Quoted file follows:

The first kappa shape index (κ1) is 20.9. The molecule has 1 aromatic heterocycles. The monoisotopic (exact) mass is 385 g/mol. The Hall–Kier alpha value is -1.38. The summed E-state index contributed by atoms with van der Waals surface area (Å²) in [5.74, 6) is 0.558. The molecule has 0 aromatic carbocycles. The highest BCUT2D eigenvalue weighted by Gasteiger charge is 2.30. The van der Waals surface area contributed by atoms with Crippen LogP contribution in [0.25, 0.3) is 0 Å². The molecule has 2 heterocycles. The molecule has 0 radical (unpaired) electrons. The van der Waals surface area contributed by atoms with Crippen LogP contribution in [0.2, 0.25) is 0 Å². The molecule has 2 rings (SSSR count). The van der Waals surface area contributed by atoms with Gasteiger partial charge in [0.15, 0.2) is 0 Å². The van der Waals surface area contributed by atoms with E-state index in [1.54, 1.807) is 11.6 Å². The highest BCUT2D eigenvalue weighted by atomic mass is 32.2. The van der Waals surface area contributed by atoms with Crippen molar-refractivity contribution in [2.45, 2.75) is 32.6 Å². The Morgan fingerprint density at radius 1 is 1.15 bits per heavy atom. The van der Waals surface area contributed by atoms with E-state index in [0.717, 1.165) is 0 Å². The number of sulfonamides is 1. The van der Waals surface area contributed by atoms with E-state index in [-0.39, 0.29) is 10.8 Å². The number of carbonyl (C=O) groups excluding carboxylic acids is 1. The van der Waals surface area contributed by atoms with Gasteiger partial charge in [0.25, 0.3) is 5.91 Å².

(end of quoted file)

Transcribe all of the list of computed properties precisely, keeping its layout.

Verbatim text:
The first kappa shape index (κ1) is 20.9. The molecule has 1 aromatic heterocycles. The monoisotopic (exact) mass is 385 g/mol. The Hall–Kier alpha value is -1.38. The summed E-state index contributed by atoms with van der Waals surface area (Å²) in [5.74, 6) is 0.558. The molecule has 0 aromatic carbocycles. The highest BCUT2D eigenvalue weighted by Gasteiger charge is 2.30. The van der Waals surface area contributed by atoms with Crippen LogP contribution in [0.25, 0.3) is 0 Å². The molecule has 2 heterocycles. The molecule has 0 radical (unpaired) electrons. The van der Waals surface area contributed by atoms with Crippen LogP contribution in [0.2, 0.25) is 0 Å². The molecule has 2 rings (SSSR count). The van der Waals surface area contributed by atoms with Gasteiger partial charge in [0.15, 0.2) is 0 Å². The van der Waals surface area contributed by atoms with E-state index in [1.54, 1.807) is 11.6 Å². The highest BCUT2D eigenvalue weighted by atomic mass is 32.2. The van der Waals surface area contributed by atoms with Crippen molar-refractivity contribution in [2.45, 2.75) is 32.6 Å². The Morgan fingerprint density at radius 1 is 1.15 bits per heavy atom. The van der Waals surface area contributed by atoms with E-state index in [0.717, 1.165) is 0 Å². The number of sulfonamides is 1. The van der Waals surface area contributed by atoms with E-state index in [-0.39, 0.29) is 10.8 Å². The number of carbonyl (C=O) groups excluding carboxylic acids is 1. The van der Waals surface area contributed by atoms with Gasteiger partial charge in [0.25, 0.3) is 5.91 Å².